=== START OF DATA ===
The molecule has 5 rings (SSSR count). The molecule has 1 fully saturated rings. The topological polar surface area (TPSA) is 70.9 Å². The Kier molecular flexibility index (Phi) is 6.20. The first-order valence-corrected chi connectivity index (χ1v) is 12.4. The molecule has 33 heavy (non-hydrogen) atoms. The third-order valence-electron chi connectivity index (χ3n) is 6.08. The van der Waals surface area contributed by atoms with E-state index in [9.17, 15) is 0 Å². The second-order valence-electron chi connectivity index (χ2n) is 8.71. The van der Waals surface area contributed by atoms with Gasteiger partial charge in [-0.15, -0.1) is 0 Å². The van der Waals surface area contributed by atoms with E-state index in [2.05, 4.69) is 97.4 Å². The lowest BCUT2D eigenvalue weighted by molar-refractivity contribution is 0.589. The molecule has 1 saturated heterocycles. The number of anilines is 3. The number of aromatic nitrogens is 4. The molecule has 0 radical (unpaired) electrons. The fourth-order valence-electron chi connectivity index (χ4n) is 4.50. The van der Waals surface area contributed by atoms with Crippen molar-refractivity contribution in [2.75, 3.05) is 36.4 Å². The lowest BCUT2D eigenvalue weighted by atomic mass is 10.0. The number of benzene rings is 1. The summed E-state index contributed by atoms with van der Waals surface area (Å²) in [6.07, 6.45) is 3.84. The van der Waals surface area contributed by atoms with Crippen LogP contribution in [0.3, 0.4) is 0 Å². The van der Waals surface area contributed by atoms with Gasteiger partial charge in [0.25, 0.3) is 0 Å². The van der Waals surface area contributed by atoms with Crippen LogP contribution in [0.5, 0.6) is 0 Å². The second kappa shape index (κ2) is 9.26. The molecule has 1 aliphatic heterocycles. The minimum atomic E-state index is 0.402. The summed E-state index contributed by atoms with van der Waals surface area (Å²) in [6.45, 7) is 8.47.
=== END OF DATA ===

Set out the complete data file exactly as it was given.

The molecule has 5 rings (SSSR count). The molecule has 1 fully saturated rings. The topological polar surface area (TPSA) is 70.9 Å². The Kier molecular flexibility index (Phi) is 6.20. The first-order valence-corrected chi connectivity index (χ1v) is 12.4. The molecule has 33 heavy (non-hydrogen) atoms. The third-order valence-electron chi connectivity index (χ3n) is 6.08. The van der Waals surface area contributed by atoms with E-state index in [9.17, 15) is 0 Å². The second-order valence-electron chi connectivity index (χ2n) is 8.71. The van der Waals surface area contributed by atoms with Gasteiger partial charge in [-0.15, -0.1) is 0 Å². The van der Waals surface area contributed by atoms with E-state index in [2.05, 4.69) is 97.4 Å². The lowest BCUT2D eigenvalue weighted by molar-refractivity contribution is 0.589. The molecule has 1 saturated heterocycles. The number of anilines is 3. The number of aromatic nitrogens is 4. The molecule has 0 radical (unpaired) electrons. The fourth-order valence-electron chi connectivity index (χ4n) is 4.50. The van der Waals surface area contributed by atoms with Crippen molar-refractivity contribution in [2.75, 3.05) is 36.4 Å². The lowest BCUT2D eigenvalue weighted by atomic mass is 10.0. The number of benzene rings is 1. The summed E-state index contributed by atoms with van der Waals surface area (Å²) in [6.07, 6.45) is 3.84. The van der Waals surface area contributed by atoms with Crippen LogP contribution in [0.3, 0.4) is 0 Å². The van der Waals surface area contributed by atoms with Gasteiger partial charge in [0.25, 0.3) is 0 Å². The van der Waals surface area contributed by atoms with Crippen LogP contribution in [0.5, 0.6) is 0 Å². The second kappa shape index (κ2) is 9.26. The molecule has 1 aliphatic heterocycles. The minimum atomic E-state index is 0.402. The summed E-state index contributed by atoms with van der Waals surface area (Å²) in [6.45, 7) is 8.47.